The shooting death of a Texas woman by a police officer through a window in her home was ‘an unjustifiable act that should never have happened,’ prosecutors said Monday during opening statements in the state’s murder trial. former officer.
Aaron Dean, a white former Fort Worth police officer, is on trial for the 2019 murder of Atatiana Jefferson, a 28-year-old black woman who played video games at home with her 8-year-old nephew.
“This is not a drug dealing case gone wrong or a robbery,” Tarrant County District Attorney Ashlea Deener said in opening statements Monday. “This is a case involving a Fort Worth police officer, a stranger to Atatiana, who shot through her back bedroom window in the middle of the night while she was at home and should have been safe.”
Dean shot Jefferson after a concerned neighbor noticed a door had been left ajar and called a non-emergency police line. Jefferson, according to court documents, was up late at night playing video games and caring for his 8-year-old nephew, Zion Carr. According to police and body camera footage, Dean failed to identify himself before firing his gun and punching Jefferson.
Dean pleaded not guilty Monday to the murder charge.
During the opening arguments, prosecutors said Dean shot Jefferson through the window in his chest “not for a second” after he shouted, “Hands up! Show me your hands!”
Dean fired his gun so quickly that Jefferson didn’t have time “to process and follow orders,” Deener said.
Zion, who is now 11, testified on Monday that the screen doors were open after he and his aunt burned burgers they had planned to eat for dinner. The two then continued playing video games into the night.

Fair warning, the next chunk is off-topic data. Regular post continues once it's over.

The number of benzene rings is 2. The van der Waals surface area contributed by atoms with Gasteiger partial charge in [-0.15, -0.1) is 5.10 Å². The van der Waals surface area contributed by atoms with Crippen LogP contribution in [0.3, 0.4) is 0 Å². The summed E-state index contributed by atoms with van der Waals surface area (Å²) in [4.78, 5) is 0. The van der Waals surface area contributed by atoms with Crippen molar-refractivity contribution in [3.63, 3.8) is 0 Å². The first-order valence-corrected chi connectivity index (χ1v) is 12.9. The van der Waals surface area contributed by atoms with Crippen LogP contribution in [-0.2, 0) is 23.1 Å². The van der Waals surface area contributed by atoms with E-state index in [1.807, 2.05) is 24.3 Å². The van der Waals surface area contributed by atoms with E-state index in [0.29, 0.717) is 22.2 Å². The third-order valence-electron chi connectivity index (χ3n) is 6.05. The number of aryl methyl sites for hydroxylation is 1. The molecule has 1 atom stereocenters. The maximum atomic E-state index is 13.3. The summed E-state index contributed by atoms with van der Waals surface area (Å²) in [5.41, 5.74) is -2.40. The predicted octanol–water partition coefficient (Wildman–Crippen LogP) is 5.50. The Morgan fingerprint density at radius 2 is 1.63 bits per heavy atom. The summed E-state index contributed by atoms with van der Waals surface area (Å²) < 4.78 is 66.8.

Zion said his aunt pulled out her gun and kept it by her side after hearing noises outside, both unaware that police had been called to the house.
The boy said he didn’t see or hear anything outside, but his aunt speculated that the noises may have come from a raccoon.
Zion said he saw his aunt fall to the ground and start “crying and shaking.” He was scared, he testified, and wasn’t sure he was dreaming.
On cross-examination, Dean’s attorneys questioned whether Zion told a children’s social worker after the shooting that Jefferson had raised his gun to the window.
What is at stake in the trial is whether Dean saw Jefferson’s gun and whether he believed it was pointed at him. Prosecutors said Monday that evidence will show “he did not see the gun in his hand.”
“It’s not a circumstance where they’re looking down the barrel of a gun and he had to defend himself against that person or protect his partner,” Deener said. “The evidence will support that he didn’t see the gun in his hand. That’s not vindication. That’s not self-defense. That’s murder.”
Dean’s attorney, Miles Brissette, said in opening statements that Dean saw a gun being raised, gave the order, and fired.
“In this window he sees a silhouette,” he said. “He doesn’t know if it’s male or female, he doesn’t know the racial makeup of the figure. He sees it, he sees the green laser and the gun pointing at him. He steps back half a step, give an order and fire his weapon.”
Brissette said Dean reacted the way he did because of the information provided to officers when they answered the call. He said Dean and another officer were treating the situation as an “open structure”, not a health check, and therefore did not announce their presence.
Jefferson’s death echoes that of Breonna Taylor, a 26-year-old black woman shot dead by police in March 2020 in her apartment in Louisville, Kentucky. Both shootings drew widespread criticism and prompted calls for police accountability and racial justice in law enforcement.
Dean, who resigned from the Fort Worth Police Department before his arrest, was indicted by a Texas grand jury in December 2019 for murder.
Jefferson graduated from Xavier University with a degree in chemistry. She returned home from college to help her family with health issues and planned to go to medical school.